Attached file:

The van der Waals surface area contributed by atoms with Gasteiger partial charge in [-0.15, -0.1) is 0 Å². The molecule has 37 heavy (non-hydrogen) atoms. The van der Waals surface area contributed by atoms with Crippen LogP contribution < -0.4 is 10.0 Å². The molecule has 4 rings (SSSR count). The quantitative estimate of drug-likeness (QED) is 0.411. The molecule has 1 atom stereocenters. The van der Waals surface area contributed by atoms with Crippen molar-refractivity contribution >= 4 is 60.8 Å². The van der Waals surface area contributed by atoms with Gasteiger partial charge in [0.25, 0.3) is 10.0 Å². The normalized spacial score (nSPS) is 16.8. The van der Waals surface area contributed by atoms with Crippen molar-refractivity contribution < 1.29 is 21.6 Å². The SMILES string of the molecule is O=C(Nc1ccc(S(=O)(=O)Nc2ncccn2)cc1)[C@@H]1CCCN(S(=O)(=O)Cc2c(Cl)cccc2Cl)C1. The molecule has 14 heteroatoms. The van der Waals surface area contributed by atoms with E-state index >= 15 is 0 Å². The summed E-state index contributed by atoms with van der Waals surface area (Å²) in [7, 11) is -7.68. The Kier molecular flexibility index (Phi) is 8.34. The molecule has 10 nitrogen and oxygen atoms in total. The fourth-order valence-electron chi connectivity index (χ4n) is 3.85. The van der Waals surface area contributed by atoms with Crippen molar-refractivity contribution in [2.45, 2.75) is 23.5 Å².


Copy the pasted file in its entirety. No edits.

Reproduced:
The van der Waals surface area contributed by atoms with Gasteiger partial charge in [-0.15, -0.1) is 0 Å². The molecule has 37 heavy (non-hydrogen) atoms. The van der Waals surface area contributed by atoms with Crippen LogP contribution < -0.4 is 10.0 Å². The molecule has 4 rings (SSSR count). The quantitative estimate of drug-likeness (QED) is 0.411. The molecule has 1 atom stereocenters. The van der Waals surface area contributed by atoms with Crippen molar-refractivity contribution >= 4 is 60.8 Å². The van der Waals surface area contributed by atoms with Gasteiger partial charge in [0.25, 0.3) is 10.0 Å². The normalized spacial score (nSPS) is 16.8. The van der Waals surface area contributed by atoms with Crippen molar-refractivity contribution < 1.29 is 21.6 Å². The SMILES string of the molecule is O=C(Nc1ccc(S(=O)(=O)Nc2ncccn2)cc1)[C@@H]1CCCN(S(=O)(=O)Cc2c(Cl)cccc2Cl)C1. The molecule has 14 heteroatoms. The van der Waals surface area contributed by atoms with E-state index >= 15 is 0 Å². The summed E-state index contributed by atoms with van der Waals surface area (Å²) in [7, 11) is -7.68. The Kier molecular flexibility index (Phi) is 8.34. The molecule has 10 nitrogen and oxygen atoms in total. The fourth-order valence-electron chi connectivity index (χ4n) is 3.85. The van der Waals surface area contributed by atoms with Crippen molar-refractivity contribution in [2.45, 2.75) is 23.5 Å².